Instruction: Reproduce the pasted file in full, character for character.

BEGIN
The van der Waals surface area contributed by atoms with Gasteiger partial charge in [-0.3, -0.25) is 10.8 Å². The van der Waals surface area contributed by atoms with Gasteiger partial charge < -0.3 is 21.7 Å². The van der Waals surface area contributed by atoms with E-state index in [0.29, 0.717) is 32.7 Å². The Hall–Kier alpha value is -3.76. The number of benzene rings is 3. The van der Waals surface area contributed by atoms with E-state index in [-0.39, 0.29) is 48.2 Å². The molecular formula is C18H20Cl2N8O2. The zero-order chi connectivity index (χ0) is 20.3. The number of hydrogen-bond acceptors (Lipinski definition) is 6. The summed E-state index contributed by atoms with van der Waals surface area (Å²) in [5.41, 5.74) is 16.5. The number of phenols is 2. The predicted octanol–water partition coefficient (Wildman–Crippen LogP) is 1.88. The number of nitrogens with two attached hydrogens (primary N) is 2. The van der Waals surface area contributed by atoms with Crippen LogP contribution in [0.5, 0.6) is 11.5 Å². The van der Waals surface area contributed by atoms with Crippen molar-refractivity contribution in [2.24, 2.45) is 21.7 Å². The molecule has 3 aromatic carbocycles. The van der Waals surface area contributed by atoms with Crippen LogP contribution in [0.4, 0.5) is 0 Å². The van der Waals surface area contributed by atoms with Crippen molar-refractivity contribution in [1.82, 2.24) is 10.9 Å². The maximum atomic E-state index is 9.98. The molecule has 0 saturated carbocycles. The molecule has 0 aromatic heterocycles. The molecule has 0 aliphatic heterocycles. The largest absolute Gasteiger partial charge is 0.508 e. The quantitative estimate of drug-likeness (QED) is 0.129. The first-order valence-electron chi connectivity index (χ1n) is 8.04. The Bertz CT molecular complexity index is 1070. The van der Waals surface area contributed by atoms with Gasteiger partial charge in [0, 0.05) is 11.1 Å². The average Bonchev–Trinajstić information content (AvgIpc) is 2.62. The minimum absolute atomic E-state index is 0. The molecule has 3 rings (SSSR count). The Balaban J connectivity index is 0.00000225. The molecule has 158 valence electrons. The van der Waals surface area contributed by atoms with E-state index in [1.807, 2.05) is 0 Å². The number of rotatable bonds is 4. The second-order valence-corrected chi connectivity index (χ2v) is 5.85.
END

The van der Waals surface area contributed by atoms with Gasteiger partial charge in [-0.3, -0.25) is 10.8 Å². The van der Waals surface area contributed by atoms with Gasteiger partial charge < -0.3 is 21.7 Å². The van der Waals surface area contributed by atoms with E-state index in [0.29, 0.717) is 32.7 Å². The Hall–Kier alpha value is -3.76. The number of benzene rings is 3. The van der Waals surface area contributed by atoms with E-state index in [-0.39, 0.29) is 48.2 Å². The molecular formula is C18H20Cl2N8O2. The zero-order chi connectivity index (χ0) is 20.3. The number of hydrogen-bond acceptors (Lipinski definition) is 6. The summed E-state index contributed by atoms with van der Waals surface area (Å²) in [5.41, 5.74) is 16.5. The number of phenols is 2. The predicted octanol–water partition coefficient (Wildman–Crippen LogP) is 1.88. The number of nitrogens with two attached hydrogens (primary N) is 2. The van der Waals surface area contributed by atoms with Crippen LogP contribution in [0.5, 0.6) is 11.5 Å². The van der Waals surface area contributed by atoms with Crippen molar-refractivity contribution in [2.24, 2.45) is 21.7 Å². The molecule has 3 aromatic carbocycles. The van der Waals surface area contributed by atoms with Crippen LogP contribution in [0.4, 0.5) is 0 Å². The van der Waals surface area contributed by atoms with Crippen molar-refractivity contribution in [1.82, 2.24) is 10.9 Å². The maximum atomic E-state index is 9.98. The molecule has 0 saturated carbocycles. The molecule has 0 aromatic heterocycles. The molecule has 0 aliphatic heterocycles. The largest absolute Gasteiger partial charge is 0.508 e. The quantitative estimate of drug-likeness (QED) is 0.129. The first-order valence-electron chi connectivity index (χ1n) is 8.04. The Bertz CT molecular complexity index is 1070. The van der Waals surface area contributed by atoms with Gasteiger partial charge in [0, 0.05) is 11.1 Å². The average Bonchev–Trinajstić information content (AvgIpc) is 2.62. The minimum absolute atomic E-state index is 0. The molecule has 3 rings (SSSR count). The Balaban J connectivity index is 0.00000225. The molecule has 158 valence electrons. The van der Waals surface area contributed by atoms with E-state index in [1.807, 2.05) is 0 Å². The number of rotatable bonds is 4. The second-order valence-corrected chi connectivity index (χ2v) is 5.85.